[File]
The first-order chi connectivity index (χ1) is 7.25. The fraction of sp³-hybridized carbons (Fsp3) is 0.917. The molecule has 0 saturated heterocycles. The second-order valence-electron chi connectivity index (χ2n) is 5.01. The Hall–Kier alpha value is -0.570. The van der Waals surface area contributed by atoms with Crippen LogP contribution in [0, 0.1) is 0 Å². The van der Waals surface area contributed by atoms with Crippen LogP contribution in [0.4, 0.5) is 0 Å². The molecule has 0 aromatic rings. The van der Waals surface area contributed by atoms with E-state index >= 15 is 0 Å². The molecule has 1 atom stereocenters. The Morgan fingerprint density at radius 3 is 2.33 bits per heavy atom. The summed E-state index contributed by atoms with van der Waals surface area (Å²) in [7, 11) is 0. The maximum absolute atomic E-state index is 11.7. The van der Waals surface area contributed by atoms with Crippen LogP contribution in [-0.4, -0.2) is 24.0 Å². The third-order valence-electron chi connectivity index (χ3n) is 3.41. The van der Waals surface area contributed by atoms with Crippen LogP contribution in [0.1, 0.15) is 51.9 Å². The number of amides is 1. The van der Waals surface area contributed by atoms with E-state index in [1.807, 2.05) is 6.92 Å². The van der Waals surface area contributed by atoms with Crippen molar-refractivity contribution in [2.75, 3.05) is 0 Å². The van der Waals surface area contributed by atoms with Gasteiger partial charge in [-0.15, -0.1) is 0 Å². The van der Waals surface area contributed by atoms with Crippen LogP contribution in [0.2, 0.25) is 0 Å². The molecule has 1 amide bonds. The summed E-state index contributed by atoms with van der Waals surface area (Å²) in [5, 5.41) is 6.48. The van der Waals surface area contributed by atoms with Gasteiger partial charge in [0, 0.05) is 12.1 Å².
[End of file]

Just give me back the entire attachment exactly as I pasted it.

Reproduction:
The first-order chi connectivity index (χ1) is 7.25. The fraction of sp³-hybridized carbons (Fsp3) is 0.917. The molecule has 0 saturated heterocycles. The second-order valence-electron chi connectivity index (χ2n) is 5.01. The Hall–Kier alpha value is -0.570. The van der Waals surface area contributed by atoms with Crippen LogP contribution in [0, 0.1) is 0 Å². The van der Waals surface area contributed by atoms with Crippen LogP contribution in [0.4, 0.5) is 0 Å². The molecule has 0 aromatic rings. The van der Waals surface area contributed by atoms with E-state index >= 15 is 0 Å². The molecule has 1 atom stereocenters. The Morgan fingerprint density at radius 3 is 2.33 bits per heavy atom. The summed E-state index contributed by atoms with van der Waals surface area (Å²) in [7, 11) is 0. The maximum absolute atomic E-state index is 11.7. The van der Waals surface area contributed by atoms with Crippen LogP contribution in [-0.4, -0.2) is 24.0 Å². The third-order valence-electron chi connectivity index (χ3n) is 3.41. The van der Waals surface area contributed by atoms with Crippen LogP contribution in [0.1, 0.15) is 51.9 Å². The number of amides is 1. The van der Waals surface area contributed by atoms with E-state index in [1.807, 2.05) is 6.92 Å². The van der Waals surface area contributed by atoms with Crippen molar-refractivity contribution in [2.75, 3.05) is 0 Å². The van der Waals surface area contributed by atoms with Gasteiger partial charge in [-0.15, -0.1) is 0 Å². The van der Waals surface area contributed by atoms with Crippen LogP contribution in [0.2, 0.25) is 0 Å². The molecule has 1 amide bonds. The summed E-state index contributed by atoms with van der Waals surface area (Å²) in [5, 5.41) is 6.48. The van der Waals surface area contributed by atoms with Gasteiger partial charge in [0, 0.05) is 12.1 Å².